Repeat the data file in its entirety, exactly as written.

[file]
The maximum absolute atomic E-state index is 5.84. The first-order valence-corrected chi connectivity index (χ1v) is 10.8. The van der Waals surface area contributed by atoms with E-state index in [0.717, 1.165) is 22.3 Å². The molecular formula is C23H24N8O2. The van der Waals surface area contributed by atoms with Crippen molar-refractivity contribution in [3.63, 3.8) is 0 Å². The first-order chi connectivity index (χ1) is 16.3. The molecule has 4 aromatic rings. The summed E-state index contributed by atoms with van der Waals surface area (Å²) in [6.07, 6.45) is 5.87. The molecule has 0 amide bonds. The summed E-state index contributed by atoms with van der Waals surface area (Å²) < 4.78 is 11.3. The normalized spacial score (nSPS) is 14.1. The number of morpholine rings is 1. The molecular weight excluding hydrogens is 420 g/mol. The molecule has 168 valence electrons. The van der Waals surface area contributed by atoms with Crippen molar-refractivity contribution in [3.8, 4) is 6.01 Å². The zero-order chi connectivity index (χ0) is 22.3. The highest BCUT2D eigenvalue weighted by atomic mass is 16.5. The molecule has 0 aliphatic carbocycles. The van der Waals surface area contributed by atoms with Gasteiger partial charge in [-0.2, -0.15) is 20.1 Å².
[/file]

The maximum absolute atomic E-state index is 5.84. The first-order valence-corrected chi connectivity index (χ1v) is 10.8. The van der Waals surface area contributed by atoms with E-state index in [0.717, 1.165) is 22.3 Å². The molecular formula is C23H24N8O2. The van der Waals surface area contributed by atoms with Crippen molar-refractivity contribution in [3.63, 3.8) is 0 Å². The first-order chi connectivity index (χ1) is 16.3. The molecule has 4 aromatic rings. The summed E-state index contributed by atoms with van der Waals surface area (Å²) in [6.07, 6.45) is 5.87. The molecule has 0 amide bonds. The summed E-state index contributed by atoms with van der Waals surface area (Å²) < 4.78 is 11.3. The normalized spacial score (nSPS) is 14.1. The number of morpholine rings is 1. The molecular weight excluding hydrogens is 420 g/mol. The molecule has 168 valence electrons. The van der Waals surface area contributed by atoms with Crippen molar-refractivity contribution in [3.8, 4) is 6.01 Å². The zero-order chi connectivity index (χ0) is 22.3. The highest BCUT2D eigenvalue weighted by atomic mass is 16.5. The molecule has 0 aliphatic carbocycles. The van der Waals surface area contributed by atoms with Gasteiger partial charge in [-0.2, -0.15) is 20.1 Å².